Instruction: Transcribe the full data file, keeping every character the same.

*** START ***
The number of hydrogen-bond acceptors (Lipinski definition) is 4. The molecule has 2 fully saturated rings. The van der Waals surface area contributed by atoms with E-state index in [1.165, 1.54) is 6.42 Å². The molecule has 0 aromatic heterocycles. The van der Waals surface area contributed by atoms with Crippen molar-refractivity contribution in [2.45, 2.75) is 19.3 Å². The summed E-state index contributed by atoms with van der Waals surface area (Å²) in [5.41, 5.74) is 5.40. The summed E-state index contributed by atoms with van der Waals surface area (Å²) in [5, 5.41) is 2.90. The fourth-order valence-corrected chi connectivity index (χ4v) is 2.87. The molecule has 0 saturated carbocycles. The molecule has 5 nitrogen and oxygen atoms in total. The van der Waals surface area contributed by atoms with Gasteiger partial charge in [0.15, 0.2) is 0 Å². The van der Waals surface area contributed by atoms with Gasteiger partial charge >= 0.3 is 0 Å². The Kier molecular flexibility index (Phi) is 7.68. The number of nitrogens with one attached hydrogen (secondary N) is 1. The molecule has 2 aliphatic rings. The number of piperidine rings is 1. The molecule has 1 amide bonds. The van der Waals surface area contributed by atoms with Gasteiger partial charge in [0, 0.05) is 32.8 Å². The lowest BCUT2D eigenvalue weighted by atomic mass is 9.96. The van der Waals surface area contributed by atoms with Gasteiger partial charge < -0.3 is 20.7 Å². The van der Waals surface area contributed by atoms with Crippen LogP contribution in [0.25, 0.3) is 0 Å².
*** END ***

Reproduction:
The number of hydrogen-bond acceptors (Lipinski definition) is 4. The molecule has 2 fully saturated rings. The van der Waals surface area contributed by atoms with E-state index in [1.165, 1.54) is 6.42 Å². The molecule has 0 aromatic heterocycles. The van der Waals surface area contributed by atoms with Crippen molar-refractivity contribution in [2.45, 2.75) is 19.3 Å². The summed E-state index contributed by atoms with van der Waals surface area (Å²) in [5.41, 5.74) is 5.40. The summed E-state index contributed by atoms with van der Waals surface area (Å²) in [5, 5.41) is 2.90. The fourth-order valence-corrected chi connectivity index (χ4v) is 2.87. The molecule has 0 saturated carbocycles. The molecule has 5 nitrogen and oxygen atoms in total. The van der Waals surface area contributed by atoms with Gasteiger partial charge in [0.15, 0.2) is 0 Å². The van der Waals surface area contributed by atoms with Gasteiger partial charge >= 0.3 is 0 Å². The Kier molecular flexibility index (Phi) is 7.68. The number of nitrogens with one attached hydrogen (secondary N) is 1. The molecule has 2 aliphatic rings. The number of piperidine rings is 1. The molecule has 1 amide bonds. The van der Waals surface area contributed by atoms with Gasteiger partial charge in [0, 0.05) is 32.8 Å². The lowest BCUT2D eigenvalue weighted by atomic mass is 9.96. The van der Waals surface area contributed by atoms with Gasteiger partial charge < -0.3 is 20.7 Å². The van der Waals surface area contributed by atoms with Crippen LogP contribution in [0.25, 0.3) is 0 Å².